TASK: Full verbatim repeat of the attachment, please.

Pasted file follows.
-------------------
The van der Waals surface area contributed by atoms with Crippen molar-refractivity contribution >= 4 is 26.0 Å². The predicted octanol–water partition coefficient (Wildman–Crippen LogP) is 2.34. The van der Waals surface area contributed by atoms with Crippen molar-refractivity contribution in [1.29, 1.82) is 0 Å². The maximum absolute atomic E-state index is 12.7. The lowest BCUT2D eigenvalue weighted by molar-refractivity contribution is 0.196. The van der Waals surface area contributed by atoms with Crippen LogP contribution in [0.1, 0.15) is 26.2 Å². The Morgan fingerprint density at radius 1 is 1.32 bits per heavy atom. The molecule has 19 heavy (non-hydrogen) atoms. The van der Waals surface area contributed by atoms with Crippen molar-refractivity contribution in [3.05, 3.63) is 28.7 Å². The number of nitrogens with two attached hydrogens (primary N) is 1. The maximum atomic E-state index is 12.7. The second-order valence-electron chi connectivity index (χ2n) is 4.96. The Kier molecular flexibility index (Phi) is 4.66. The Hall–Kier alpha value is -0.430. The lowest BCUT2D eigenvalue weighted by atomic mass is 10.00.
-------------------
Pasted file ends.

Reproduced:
The van der Waals surface area contributed by atoms with Crippen molar-refractivity contribution >= 4 is 26.0 Å². The predicted octanol–water partition coefficient (Wildman–Crippen LogP) is 2.34. The van der Waals surface area contributed by atoms with Crippen molar-refractivity contribution in [1.29, 1.82) is 0 Å². The maximum absolute atomic E-state index is 12.7. The lowest BCUT2D eigenvalue weighted by molar-refractivity contribution is 0.196. The van der Waals surface area contributed by atoms with Crippen LogP contribution in [0.1, 0.15) is 26.2 Å². The Morgan fingerprint density at radius 1 is 1.32 bits per heavy atom. The molecule has 19 heavy (non-hydrogen) atoms. The van der Waals surface area contributed by atoms with Crippen molar-refractivity contribution in [3.05, 3.63) is 28.7 Å². The number of nitrogens with two attached hydrogens (primary N) is 1. The maximum atomic E-state index is 12.7. The second-order valence-electron chi connectivity index (χ2n) is 4.96. The Kier molecular flexibility index (Phi) is 4.66. The Hall–Kier alpha value is -0.430. The lowest BCUT2D eigenvalue weighted by atomic mass is 10.00.